Oh, you want a horror story? Imagine being totally new to the PC world. I could barley tell RAM apart from an SSD and yes, I decided I wanted my own gaming PC. I researched for a few hours, deciding on a perfect setup. Of course it would per perfect if the MOBO supported an intel CPU. I didn't find this out till it had came in the mail. Of course, me being the cocky guy I am, I decided to make it a challenge for myself and not watch any videos on how to assemble and set it up during the build. When I popped the CPU in the MOBO, I quickly realized my mistake. I looked at the CPU for any bends in the pins. To my great sadness, yes I bent a couple pins. The Amazon team wouldn't refund me a broken product, so I was forced out another $300 to but a new CPU and replace the MOBO. The rest of the build went "smoothly" (I didn't break anything surprisingly.) But of course, this was not the end. The PC powered on to my great surprise, and In the coming days, everything seemed fine. All in till, my GPU started majorly sagging. Me not knowing of GPU supports, I just ignored it and thought of it as normal. Also, for some reason, I wasn't reaching the advertised FPS on games. All I could wonder was why. I decided to buy a new GPU and return the old one, but of course, the GPU actually gained quite a lot of damage from sag. I had to buy a completely new one and soon realized that the whole time I used PCI3 on a PCI4 card. (Oh and the ram was in the wrong place SMH)
  • Zhalo2722
    For a good while I was thinking wether I should build myself a gaming pc or not. What finally got me to build one was when Henry Cavill posted a video of himself building a gaming pc on his Instagram. It looked so nice I just had to build one. I started doing research on the parts I needed and that’s when I learned about microcenter and I fell in love so fast. I went down to micro center and spent about half my day enjoying everything the store had to offer and buying all the parts I needed. Soon after I went home and started up the YouTube videos to start the build. After a long and slow process I was finally done and all I had to do was install windows and that’s where it went down hill. You see my room wasn’t big enough to build the computer so I built it in the living room so all I had to do was carry it to my room and plug it in. I started carrying it to my room until suddenly I trip over something and drop the whole rig shattering the glass and cutting myself in the process. I look back to see what I tripped on and saw the evil eyes of my dog’s duck toy looking at me. At least I learned one thing that day Always buy warranty.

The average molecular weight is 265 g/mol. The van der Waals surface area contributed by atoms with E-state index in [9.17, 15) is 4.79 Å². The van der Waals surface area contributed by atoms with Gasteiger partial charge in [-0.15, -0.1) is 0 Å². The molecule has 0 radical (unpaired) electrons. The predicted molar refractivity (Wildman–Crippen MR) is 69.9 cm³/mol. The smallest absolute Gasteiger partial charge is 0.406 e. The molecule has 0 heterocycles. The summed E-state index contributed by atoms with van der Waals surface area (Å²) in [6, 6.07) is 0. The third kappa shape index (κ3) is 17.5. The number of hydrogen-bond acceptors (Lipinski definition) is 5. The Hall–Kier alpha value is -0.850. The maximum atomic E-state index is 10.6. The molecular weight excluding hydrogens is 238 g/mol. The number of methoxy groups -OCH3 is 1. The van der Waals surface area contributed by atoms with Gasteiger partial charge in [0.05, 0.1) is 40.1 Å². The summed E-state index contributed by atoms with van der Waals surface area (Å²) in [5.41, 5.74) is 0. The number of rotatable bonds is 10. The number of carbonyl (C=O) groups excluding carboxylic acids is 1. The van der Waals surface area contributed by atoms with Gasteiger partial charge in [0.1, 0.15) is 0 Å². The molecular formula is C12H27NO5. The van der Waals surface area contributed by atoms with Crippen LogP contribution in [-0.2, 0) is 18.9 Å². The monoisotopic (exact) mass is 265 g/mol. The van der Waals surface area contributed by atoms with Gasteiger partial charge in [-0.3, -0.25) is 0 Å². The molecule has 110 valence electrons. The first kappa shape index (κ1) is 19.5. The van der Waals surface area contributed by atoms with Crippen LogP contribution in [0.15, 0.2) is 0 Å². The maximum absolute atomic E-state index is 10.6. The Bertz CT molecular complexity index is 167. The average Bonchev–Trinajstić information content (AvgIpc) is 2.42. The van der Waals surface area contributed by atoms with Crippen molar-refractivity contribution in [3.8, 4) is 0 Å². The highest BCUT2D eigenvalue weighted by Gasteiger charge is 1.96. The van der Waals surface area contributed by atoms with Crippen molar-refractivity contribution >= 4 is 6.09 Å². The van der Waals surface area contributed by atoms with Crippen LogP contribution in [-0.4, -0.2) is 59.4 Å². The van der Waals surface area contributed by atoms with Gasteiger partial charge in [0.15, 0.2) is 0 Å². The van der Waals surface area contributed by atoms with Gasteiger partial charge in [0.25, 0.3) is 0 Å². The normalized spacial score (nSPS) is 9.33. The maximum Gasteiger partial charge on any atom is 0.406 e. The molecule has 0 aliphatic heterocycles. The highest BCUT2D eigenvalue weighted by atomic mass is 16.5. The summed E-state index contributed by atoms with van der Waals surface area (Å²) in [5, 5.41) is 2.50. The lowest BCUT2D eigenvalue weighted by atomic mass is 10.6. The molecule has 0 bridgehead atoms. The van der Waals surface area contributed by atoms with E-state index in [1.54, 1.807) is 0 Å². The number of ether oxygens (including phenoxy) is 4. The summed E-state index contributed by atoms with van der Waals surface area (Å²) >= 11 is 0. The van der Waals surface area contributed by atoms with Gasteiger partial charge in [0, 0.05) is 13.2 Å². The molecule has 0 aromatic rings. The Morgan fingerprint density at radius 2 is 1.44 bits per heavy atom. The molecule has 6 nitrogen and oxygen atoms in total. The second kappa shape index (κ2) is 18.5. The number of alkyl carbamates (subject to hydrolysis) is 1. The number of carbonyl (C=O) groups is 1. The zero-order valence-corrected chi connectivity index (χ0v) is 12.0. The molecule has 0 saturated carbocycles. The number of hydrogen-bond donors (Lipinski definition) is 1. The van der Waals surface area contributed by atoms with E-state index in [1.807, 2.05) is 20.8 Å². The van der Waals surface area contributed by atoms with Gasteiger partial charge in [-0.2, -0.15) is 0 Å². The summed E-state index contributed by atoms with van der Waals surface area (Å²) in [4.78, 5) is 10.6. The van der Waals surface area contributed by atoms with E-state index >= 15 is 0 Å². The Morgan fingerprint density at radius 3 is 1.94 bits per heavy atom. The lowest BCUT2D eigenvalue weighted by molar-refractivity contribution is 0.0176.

• Kade7596
    Kade7596 ✭✭
    First Anniversary First Comment Photogenic
    edited January 2021
    Some definite "first-world"-type problems. Nothing major, just... a little embarrassing and frustrating...
    1. The only thing to go wrong during my most recent build... and this is the first time this has ever happened, I swear!... is that I forgot to remove the little cellophane sticker/cover from the 'coldplate' on the AIO and smeared Arctic MX-4 all over the place. Had to clean it up and re-apply. I think I was red-faced the entire time even though literally nobody was around to see it. lol
    2. The second thing to go wrong was one of the AIO fans chirps VERY audibly and MSI has yet to reply to my RMA request... 🙄
    3. ...so I bought two Silverstone ARGB fans that got good reviews... and one of them has a slightly more reddish hue. I bought two. I have no idea which one has the problem, and so no idea which one to send back. 🙄
    4. The fan in the SFX EVGA power supply is usually silent, because it's usually not spinning... but when it kicks on, it spins up to what seems like at least 1400RPM and vibrates the whole chassis in an otherwise now silent-at-idle build. Wonderful. 🙄
    5. The last nuisance affects us all... there are no GPU's. Winning a 3070 would be nice... otherwise, I think I'm going to be using my previous build's GTX 1070 from 2016 for a LONG time. Maybe even until my next PC is built. Not sure yet. It's fine for now, though. I guess. Sigh. 🙄
    Fortunately I have a lot else to be thankful for and I really am not sweating these things too much. lol
  • Kidz